Friday, April 17, 2015

Welcome to Left Coast: a trailer for my new game

Left Coast, my game about science fiction authors in California, is available for purchase for $6.99 at payhip:

Here's a trailer for the game, which I think captures its vibe pretty well. (The soundtrack comes from the band I was in at university.)

Please feel free to reshare this with anyone you think would be interested in science fiction, authors, the lives of writers like L. Ron Hubbard, Philip K. Dick and Alice B. Sheldon, California in the 1960s and 70s, and general weirdness in the vein of The Truman Show, Stranger than Fiction, and A Scanner Darkly.


Monday, April 06, 2015

The Jinx: Interesting articles about the timeline (all filled with spoilers)

Just finished watching The Jinx, so finally I can read all of the articles I've had piled up in my feed.

Spoilers all the way down ...

First, I didn't know that Andrew Jarecki and his team had been working on this project for ten years (starting in 2006 with their research for All Good Things, which was initially supposed to be a documentary).

Here's Slate's overall timeline of the events in Bob's three murder cases.

Jarecki discusses the origin of the interviews with Daniel Fienberg at Hitfix. He talks about the intentions behind doing the show, and the way they decided to structure it (in terms of number of episodes, their pacing, and the reasons behind his decision to incorporate himself into the film):

We began cutting sort of episode one and episode one was really fascinating and Bob doesn’t even sit down until the end of episode one. 
So we said, "Well that’s the pace of the thing. The pace of the thing is obviously we need to know enough about this person before we meet him and then we need to absorb these chapters of his life. 
And this is a guy who’s been accused of three murders over 30 years. There’s no zipping through these things because we investigate. So for us, we needed to go and understand what had happened in every one of these situations. The audience needs to understand them in a way that’s not the kind of glossy way that you get in a a traditional television environment.

This Gawker timeline of the interviews shows us that the way Team Jarecki presented the events of the documentary (particularly Bob's first visit to his brother's house) don't match the order they happened in.

David Poland has some reasonable follow-up questions about what would be useful to know about the production process.

The film-makers say they didn't go to the police before their final (probably their second) interview with Bob because they didn't want to be seen as 'working for the police' when they spoke to him.

The film-makers' lawyer, Victor Kovner, talked to the Village Voice about the implications surround the production company's research and decisions.

Kovner says the facts are clear. "The final interview was conducted in April of 2012," he says. "The washroom confession — or the talking to himself after the video, as the audio kept going — was not discovered until June 2014 and was made available to law enforcement shortly after."
Kovner also dismisses the notion that there was any deal struck between law enforcement and filmmakers to schedule the arrest for maximum publicity. Rather, he says, the authorities operated independently, though they may well have factored in the possibility that the airing of the final episode would force Durst's hand.

"It came as a shock to the producers and to me that he was arrested on the morning before the airing of the final program," Kovner says. "The probability of flight risk was evident and law enforcement obviously knew that."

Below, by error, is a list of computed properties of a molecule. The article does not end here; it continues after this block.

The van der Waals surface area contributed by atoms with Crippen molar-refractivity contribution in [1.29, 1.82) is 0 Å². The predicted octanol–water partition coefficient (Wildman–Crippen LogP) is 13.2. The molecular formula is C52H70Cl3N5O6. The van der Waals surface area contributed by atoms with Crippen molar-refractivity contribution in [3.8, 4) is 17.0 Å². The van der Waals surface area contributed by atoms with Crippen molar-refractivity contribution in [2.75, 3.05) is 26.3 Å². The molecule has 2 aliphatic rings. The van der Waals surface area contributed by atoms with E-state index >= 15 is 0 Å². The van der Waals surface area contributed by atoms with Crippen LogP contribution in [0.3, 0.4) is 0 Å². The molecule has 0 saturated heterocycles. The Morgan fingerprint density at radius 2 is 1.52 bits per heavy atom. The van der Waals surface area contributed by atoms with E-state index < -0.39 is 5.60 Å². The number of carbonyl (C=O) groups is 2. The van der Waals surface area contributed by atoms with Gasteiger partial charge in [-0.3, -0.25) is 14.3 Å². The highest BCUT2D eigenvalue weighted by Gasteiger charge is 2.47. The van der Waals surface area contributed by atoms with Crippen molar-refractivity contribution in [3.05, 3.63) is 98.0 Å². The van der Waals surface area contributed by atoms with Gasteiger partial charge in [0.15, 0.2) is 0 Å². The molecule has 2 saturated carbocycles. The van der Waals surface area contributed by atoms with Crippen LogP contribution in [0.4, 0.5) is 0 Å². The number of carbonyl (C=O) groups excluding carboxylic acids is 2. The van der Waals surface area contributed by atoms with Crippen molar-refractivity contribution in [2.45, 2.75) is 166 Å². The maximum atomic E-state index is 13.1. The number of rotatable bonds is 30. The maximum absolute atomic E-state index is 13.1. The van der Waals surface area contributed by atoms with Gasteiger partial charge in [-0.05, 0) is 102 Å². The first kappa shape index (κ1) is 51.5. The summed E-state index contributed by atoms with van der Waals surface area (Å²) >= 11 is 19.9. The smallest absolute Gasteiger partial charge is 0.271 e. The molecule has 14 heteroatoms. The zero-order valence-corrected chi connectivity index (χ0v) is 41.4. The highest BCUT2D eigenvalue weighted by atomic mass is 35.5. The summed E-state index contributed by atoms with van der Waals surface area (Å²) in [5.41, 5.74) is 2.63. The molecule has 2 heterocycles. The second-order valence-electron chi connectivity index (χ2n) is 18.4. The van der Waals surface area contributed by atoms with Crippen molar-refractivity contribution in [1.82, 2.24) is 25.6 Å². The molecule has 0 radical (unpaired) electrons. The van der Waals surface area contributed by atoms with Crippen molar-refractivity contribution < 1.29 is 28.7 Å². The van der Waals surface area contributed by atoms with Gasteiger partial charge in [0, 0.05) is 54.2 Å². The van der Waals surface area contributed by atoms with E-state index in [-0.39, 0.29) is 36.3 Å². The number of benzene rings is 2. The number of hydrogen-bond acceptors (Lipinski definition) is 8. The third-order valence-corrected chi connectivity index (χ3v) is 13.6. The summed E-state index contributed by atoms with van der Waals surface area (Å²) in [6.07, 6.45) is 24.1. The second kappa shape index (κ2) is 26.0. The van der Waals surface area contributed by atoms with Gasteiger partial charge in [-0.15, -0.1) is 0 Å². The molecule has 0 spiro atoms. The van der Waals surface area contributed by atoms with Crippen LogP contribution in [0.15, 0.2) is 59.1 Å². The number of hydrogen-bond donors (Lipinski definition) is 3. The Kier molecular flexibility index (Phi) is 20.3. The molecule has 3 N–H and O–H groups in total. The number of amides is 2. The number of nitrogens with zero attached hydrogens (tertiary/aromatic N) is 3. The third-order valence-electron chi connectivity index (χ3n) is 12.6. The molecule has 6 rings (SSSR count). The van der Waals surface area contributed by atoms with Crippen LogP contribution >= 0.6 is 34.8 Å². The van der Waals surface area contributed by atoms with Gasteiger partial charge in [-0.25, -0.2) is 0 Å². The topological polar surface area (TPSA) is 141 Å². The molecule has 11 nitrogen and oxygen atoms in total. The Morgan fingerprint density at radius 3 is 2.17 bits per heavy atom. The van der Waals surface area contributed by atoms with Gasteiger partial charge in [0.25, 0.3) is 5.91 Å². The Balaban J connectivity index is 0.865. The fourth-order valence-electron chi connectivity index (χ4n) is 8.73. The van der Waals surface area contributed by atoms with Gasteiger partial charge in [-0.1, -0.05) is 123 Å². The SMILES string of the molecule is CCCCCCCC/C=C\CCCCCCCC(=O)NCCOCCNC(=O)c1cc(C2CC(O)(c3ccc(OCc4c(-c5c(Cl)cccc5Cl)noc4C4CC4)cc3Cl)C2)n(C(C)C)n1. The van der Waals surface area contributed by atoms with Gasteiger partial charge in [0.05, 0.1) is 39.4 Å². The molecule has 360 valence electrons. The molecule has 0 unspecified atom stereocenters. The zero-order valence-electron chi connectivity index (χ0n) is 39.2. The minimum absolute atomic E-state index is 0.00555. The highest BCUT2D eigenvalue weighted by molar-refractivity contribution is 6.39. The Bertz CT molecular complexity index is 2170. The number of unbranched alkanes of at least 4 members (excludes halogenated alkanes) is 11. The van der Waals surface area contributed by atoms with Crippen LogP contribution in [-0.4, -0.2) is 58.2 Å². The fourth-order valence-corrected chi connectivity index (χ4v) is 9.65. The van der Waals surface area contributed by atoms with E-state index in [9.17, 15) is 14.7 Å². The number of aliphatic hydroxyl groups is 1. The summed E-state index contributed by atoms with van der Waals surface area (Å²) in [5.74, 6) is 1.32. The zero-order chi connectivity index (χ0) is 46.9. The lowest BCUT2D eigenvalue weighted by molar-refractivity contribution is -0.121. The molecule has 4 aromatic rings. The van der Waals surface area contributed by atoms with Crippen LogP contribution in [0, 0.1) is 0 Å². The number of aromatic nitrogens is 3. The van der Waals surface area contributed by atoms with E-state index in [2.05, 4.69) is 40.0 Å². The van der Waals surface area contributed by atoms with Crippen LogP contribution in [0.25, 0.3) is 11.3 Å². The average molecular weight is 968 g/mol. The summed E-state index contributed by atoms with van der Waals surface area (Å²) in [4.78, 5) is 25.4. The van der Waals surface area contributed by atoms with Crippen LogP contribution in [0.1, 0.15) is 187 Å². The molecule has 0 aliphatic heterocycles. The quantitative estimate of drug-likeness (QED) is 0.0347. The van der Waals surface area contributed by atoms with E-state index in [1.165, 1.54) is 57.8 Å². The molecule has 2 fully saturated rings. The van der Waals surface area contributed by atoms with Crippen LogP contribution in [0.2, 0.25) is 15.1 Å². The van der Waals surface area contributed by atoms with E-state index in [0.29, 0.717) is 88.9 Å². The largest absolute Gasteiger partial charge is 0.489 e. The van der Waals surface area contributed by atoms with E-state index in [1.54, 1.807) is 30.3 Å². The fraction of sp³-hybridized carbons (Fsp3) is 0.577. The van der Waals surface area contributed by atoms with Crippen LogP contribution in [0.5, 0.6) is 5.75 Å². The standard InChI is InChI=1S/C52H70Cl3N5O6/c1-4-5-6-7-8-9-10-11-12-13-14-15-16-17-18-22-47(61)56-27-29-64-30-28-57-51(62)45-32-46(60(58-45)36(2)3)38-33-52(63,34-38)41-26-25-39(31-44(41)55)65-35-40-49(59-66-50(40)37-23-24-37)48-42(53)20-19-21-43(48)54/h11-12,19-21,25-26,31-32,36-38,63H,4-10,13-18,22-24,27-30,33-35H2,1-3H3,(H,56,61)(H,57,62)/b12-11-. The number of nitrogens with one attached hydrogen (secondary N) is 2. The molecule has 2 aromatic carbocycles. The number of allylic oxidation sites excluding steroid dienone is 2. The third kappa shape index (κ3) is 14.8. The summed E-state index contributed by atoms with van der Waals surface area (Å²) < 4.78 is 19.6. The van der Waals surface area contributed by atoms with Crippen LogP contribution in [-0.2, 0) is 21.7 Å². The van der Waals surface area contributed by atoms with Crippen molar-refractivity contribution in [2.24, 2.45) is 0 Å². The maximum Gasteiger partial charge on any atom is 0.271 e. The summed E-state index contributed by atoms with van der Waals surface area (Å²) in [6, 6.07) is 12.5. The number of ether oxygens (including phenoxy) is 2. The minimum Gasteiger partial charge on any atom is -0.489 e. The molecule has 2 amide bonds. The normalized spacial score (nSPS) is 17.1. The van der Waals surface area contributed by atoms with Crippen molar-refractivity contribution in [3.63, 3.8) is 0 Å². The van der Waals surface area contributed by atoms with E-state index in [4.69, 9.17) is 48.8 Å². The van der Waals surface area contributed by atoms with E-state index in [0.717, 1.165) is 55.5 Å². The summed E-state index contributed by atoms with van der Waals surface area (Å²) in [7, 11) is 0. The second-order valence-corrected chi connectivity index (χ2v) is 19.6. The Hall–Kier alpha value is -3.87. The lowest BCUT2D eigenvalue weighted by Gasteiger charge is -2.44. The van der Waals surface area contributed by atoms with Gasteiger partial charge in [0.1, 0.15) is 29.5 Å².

Kovner says the relationship between the filmmakers and new law enforcement efforts is "complicated."

A professor of constitutional and international law at Harvard University gives his opinion on the legal standing of Bob's closing statements at Bloomberg News. He raises points about:

* the chain of custody on the recording
* whether it's been tampered with
* whether Bob's state of mind was distressed (post-interview) when he made his comments
* whether he should have had an expectation of privacy
* whether, as evidence, the recording would be probative or prejudicial. (Probative:  the jury is likely to glean useful information from the statement that would help prove guilt or innocence; Prejudicial: the jury is more likely to form an irrational prejudice the basis of the evidence)
* whether the structure of Bob's statement (as a soliloquy) means the material is hypothetical or trying out various possibilities. In particular, the identity of the participants in the soliloquy matter in determining Bob's intended meaning

And for the hell of it, Daniel Kanemoto's fan credits for the Walking Dead using The Eels' Fresh Blood:

Friday, April 03, 2015

The Limit: What collaborating with myself on a script polish felt like

I've had the oddest script-writing experience over the last week: I've co-edited a script with my past self.

Some background:

  • I finished my thriller, 'The Limit', back in 2011
  • I sent it off to about seven producers, none of whom were interested
  • Last week, a producer asked for a writing sample so I decided to polish The Limit
  • Re-reading it, I discovered I'd been sending out the wrong copy, a previous draft, to producers.
The draft I should have been sending out was filled with amazing writing choices and punchier scenes. It had reduced the page count from 106 to 100 pages. It felt leaner, more intense. And it gut-punches you right in the feels exactly when it should.

But there were still sequences that felt clunky.

And so 2015 Steve decided to collaborate with 2011 Steve. We used pretty much every rewritten scene from the 2011 draft. With another four years of experience and distance, I was able to look at the scenes that didn't work and say:

  • This is too verbal; we're writing a movie
  • This is too complicated; this movie needs to be simple
  • This is too overwrought; let's make our point and move on
In most instances, all three of those things were true.

I was a compassionate but brutal editor of my own work. I loved and respected what 2011 Steve had done, while feeling authoritative about saying that the script now needed to work 'this' way in order to achieve its potential.

The script is now down to 93 pages. It'll probably lose another couple after this next editing pass.

Saturday, December 06, 2014